SunTrust, for example, applied for a second infusion of “TARP” capital in early December, taking it to the maximum amount. But as the Atlanta-based regional has in recent years, as a matter of routine, opened up its books—and its intentions—in the spirit of cooperation, so in current events its carriers will be kept in the loop.
As part of its work with insurers, the bank has hosted gatherings with underwriters and other insurance executives to share information and make the underwriting process “as clear and open as possible.” Information-rich collaboration of the sort SunTrust is practicing now will become more prevalent among banks of all sizes.
Walter Grote, senior vice-president, Financial Institutions, The Travelers Companies, Inc., St. Paul, Minn., agrees that more emphasis is being placed on relationships, and that “levels of underwriting have gone up exponentially as you’d expect.” But the infectiously upbeat insurance executive sees that such “bonding” between insurance provider and insured as only a good thing.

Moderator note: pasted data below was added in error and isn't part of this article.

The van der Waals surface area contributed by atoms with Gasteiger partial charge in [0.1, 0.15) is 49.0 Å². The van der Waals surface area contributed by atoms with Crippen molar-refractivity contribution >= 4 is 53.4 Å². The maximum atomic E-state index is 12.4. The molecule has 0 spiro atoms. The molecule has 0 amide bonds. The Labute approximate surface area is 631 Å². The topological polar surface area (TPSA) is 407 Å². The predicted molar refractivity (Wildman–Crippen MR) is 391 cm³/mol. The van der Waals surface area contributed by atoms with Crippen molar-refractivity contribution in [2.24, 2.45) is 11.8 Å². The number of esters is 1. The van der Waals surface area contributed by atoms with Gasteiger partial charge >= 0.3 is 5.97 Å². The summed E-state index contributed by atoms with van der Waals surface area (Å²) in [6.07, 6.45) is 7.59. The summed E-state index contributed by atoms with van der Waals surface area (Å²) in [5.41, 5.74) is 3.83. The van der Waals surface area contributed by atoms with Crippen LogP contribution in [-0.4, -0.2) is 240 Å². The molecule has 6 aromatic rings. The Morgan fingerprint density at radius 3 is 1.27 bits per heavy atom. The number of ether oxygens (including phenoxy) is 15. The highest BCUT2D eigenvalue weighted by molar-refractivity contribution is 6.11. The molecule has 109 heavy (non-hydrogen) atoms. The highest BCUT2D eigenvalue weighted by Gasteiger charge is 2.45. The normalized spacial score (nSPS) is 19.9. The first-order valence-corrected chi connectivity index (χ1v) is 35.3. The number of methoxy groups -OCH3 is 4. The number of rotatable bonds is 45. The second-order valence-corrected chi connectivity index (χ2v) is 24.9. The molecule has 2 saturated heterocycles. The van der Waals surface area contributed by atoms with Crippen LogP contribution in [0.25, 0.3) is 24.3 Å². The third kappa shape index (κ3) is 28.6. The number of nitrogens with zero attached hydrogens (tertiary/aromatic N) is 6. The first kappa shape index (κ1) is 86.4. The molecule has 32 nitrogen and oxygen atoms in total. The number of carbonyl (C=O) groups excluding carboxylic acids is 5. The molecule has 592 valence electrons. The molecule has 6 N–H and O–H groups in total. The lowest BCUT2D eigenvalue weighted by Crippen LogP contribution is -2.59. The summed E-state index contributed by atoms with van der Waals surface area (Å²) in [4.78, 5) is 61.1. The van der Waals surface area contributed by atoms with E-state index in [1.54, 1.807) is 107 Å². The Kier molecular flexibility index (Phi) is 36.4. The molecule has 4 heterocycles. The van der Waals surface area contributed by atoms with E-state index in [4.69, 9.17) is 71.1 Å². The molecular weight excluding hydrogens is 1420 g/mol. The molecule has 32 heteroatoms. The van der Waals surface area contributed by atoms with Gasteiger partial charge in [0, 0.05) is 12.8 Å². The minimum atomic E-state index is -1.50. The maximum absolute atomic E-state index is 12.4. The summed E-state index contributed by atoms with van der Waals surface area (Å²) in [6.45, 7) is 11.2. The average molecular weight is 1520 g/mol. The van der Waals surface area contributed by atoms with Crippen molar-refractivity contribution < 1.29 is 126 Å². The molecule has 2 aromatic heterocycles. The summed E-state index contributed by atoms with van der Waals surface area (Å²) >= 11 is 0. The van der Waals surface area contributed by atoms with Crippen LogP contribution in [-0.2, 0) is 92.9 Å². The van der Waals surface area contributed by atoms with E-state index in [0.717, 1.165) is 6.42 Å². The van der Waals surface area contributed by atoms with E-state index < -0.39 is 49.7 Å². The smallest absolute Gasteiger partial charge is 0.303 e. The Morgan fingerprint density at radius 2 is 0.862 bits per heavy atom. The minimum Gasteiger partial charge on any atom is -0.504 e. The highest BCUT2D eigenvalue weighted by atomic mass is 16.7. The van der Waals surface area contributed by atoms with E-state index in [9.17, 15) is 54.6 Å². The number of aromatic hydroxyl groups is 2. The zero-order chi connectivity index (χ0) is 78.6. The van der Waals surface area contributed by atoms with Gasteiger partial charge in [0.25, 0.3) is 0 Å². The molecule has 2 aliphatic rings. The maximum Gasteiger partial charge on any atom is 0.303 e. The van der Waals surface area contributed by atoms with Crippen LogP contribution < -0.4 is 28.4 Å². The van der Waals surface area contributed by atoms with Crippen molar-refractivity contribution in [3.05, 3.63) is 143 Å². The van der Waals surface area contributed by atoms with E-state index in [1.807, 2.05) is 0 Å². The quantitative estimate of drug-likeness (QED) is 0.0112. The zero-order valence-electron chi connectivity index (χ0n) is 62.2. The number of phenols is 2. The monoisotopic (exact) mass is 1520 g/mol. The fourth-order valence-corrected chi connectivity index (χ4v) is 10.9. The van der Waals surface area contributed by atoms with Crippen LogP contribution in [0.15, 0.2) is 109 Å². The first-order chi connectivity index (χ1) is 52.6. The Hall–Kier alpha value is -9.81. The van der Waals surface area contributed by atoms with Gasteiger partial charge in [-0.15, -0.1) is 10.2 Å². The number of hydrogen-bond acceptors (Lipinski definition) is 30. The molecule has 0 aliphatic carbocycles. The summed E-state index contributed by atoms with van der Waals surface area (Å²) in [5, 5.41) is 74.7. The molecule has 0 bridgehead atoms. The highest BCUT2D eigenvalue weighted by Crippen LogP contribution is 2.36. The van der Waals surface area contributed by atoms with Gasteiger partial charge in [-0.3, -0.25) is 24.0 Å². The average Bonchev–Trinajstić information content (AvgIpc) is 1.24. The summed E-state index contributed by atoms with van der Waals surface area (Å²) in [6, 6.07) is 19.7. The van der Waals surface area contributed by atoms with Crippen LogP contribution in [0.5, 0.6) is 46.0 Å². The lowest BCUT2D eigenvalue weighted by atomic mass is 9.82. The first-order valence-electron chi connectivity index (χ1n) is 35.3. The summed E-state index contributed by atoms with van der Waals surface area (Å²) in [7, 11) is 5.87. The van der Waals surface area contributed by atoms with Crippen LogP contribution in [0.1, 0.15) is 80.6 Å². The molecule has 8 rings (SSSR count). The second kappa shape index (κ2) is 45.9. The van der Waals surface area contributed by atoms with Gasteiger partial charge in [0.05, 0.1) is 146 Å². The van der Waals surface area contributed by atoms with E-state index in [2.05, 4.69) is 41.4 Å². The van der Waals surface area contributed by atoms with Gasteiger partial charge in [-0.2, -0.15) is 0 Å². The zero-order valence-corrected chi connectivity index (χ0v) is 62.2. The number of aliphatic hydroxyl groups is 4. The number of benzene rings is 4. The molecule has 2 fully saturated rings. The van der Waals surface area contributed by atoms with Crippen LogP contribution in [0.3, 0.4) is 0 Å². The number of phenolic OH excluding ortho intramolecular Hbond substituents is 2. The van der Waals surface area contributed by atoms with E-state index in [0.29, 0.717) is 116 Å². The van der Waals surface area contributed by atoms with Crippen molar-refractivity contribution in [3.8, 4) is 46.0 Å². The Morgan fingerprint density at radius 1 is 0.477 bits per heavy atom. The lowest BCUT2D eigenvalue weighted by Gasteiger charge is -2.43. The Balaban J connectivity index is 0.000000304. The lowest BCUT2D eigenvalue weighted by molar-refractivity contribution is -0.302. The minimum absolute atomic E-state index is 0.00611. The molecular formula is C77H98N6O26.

“We’re a big company,” says Grote, “but we have [local] presence throughout the country.” He pointed out that Travelers has always believed in the act-locally operational model. “I’m always telling my people to get in front of the customer.”
Think of it as the insurance purchase being handled more like a standard business process outsourcing contract: more data sharing and frank talk will be part of the process.
Asking now, not waiting till later
“Everyone is asking more questions about the balance sheets of companies,” says Jeffrey Vernor, global risk manager, Russell Investments, Washington, D.C. “The good news is that the insurance system has ample capacity. Those who can differentiate themselves should have no trouble.”